They indicate methods for correcting the flow meter output signals for errors produced by pulsations and external vibrations, and for keeping these errors within acceptable limits.

Principle of a vortex flow meter Figure 3. Principle of a vortex flow meter

The EFRC’s instructions are based on practical experience, combined with surveys of the most recent literature and existing guidelines and standards. A limited set of interviews were conducted with leading experts from various branches of the industry (compressor OEMs, end users, EPC contractors and flow meter manufacturers.)

The first chapters present general background information by introducing the reader to the various flow meter types, their sensitivity to errors caused by pulsating flow, threshold values of pulsations and allowable flow meter errors as well as some best practices for handling issues with flow meter accuracy in reciprocating compressor systems.

This section overall presents the reader with a solid understanding of the causes and consequences of flow meter errors in pulsating flows, focusing on reciprocating compressor systems.

The remainder of the document is devoted to more detailed information for each type of flow meter, including how to calculate the measurement error and possible methods to reduce this.

The EFRC guidelines contain the following sections:

  • Background information on acoustic wave theory, which can be used to understand the difference between pressure and velocity pulsations, acoustic resonances, and so on. This information is important in finding optimum solutions to flow meter errors;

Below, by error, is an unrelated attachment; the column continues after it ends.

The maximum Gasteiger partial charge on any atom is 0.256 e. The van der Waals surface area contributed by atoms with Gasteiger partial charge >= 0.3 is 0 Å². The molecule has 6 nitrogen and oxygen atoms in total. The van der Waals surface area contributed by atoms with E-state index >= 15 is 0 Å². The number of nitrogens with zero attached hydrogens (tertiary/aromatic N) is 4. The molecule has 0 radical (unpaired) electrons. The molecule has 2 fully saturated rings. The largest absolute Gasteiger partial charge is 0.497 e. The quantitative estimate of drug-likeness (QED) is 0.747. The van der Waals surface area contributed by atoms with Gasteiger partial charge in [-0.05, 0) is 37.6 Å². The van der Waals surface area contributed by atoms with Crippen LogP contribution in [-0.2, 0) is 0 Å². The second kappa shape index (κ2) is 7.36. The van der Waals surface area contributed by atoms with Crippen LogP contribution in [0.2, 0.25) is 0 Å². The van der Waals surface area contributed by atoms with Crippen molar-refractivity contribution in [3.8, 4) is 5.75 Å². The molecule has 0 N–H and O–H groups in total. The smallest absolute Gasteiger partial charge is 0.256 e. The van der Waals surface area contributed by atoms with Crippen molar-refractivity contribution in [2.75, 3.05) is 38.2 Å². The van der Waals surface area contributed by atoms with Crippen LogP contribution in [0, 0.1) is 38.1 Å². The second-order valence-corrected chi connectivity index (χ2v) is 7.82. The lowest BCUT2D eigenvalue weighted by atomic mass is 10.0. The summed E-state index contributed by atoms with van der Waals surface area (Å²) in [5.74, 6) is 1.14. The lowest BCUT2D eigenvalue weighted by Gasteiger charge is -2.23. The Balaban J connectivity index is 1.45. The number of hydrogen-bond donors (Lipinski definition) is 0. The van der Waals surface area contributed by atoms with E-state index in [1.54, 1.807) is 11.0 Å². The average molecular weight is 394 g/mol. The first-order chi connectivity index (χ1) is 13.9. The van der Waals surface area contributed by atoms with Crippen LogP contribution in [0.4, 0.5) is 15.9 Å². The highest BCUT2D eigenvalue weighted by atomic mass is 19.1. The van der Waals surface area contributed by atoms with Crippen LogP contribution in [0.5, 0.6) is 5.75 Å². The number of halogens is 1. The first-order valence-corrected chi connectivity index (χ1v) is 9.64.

• Best practices for handling issues with flow meter accuracy in the early stages of system design, and how to select the optimum flow meter for reciprocating compressor systems;

  • Explanation of threshold values for pulsation effects and allowable limits for flow meter errors, as stipulated in several different international standards for different types of flow meters;

  • Flowchart for each flow meter type, providing an overview of flow meter errors, calculation methods and details on how to reduce these errors;

  • Practical examples of pulsation analysis, showing the optimum locations of flow meters;

  • Short summary of each flow meter type and its sensitivity to disturbing phenomena (such as flow, pulsations and external vibrations), that can cause measurement errors. There is also a summary of the effect of flow meter errors on custody transfer, flow control applications and acceptance tests;

  • Summary of the standards, guidelines and publications that have been used in the development of these guidelines, and;

  • Working principles of pressure differential (DP), vortex, turbine, ultrasonic and Coriolis flow meters. This section summarises the various phenomena causing flow metering errors, and methods to reduce these errors.

Click here to download the EFRC guidelines